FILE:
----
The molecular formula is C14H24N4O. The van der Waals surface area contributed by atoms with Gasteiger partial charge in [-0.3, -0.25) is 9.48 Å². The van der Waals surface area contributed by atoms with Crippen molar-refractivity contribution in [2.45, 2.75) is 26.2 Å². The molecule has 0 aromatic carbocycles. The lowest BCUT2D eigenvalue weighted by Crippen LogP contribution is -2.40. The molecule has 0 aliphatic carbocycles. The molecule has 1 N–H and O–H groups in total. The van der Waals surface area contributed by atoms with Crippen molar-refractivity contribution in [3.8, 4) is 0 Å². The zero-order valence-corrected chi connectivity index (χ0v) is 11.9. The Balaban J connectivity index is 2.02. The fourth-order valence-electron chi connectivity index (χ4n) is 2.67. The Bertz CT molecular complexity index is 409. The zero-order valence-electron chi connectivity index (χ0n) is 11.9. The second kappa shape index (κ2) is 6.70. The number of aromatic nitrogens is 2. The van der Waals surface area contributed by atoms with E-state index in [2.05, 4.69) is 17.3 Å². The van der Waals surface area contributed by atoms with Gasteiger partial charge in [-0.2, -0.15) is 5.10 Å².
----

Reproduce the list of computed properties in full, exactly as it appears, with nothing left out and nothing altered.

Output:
The molecular formula is C14H24N4O. The van der Waals surface area contributed by atoms with Gasteiger partial charge in [-0.3, -0.25) is 9.48 Å². The van der Waals surface area contributed by atoms with Crippen molar-refractivity contribution in [2.45, 2.75) is 26.2 Å². The molecule has 0 aromatic carbocycles. The lowest BCUT2D eigenvalue weighted by Crippen LogP contribution is -2.40. The molecule has 0 aliphatic carbocycles. The molecule has 1 N–H and O–H groups in total. The van der Waals surface area contributed by atoms with Crippen molar-refractivity contribution in [3.8, 4) is 0 Å². The zero-order valence-corrected chi connectivity index (χ0v) is 11.9. The Balaban J connectivity index is 2.02. The fourth-order valence-electron chi connectivity index (χ4n) is 2.67. The Bertz CT molecular complexity index is 409. The zero-order valence-electron chi connectivity index (χ0n) is 11.9. The second kappa shape index (κ2) is 6.70. The number of aromatic nitrogens is 2. The van der Waals surface area contributed by atoms with E-state index in [2.05, 4.69) is 17.3 Å². The van der Waals surface area contributed by atoms with Gasteiger partial charge in [-0.2, -0.15) is 5.10 Å².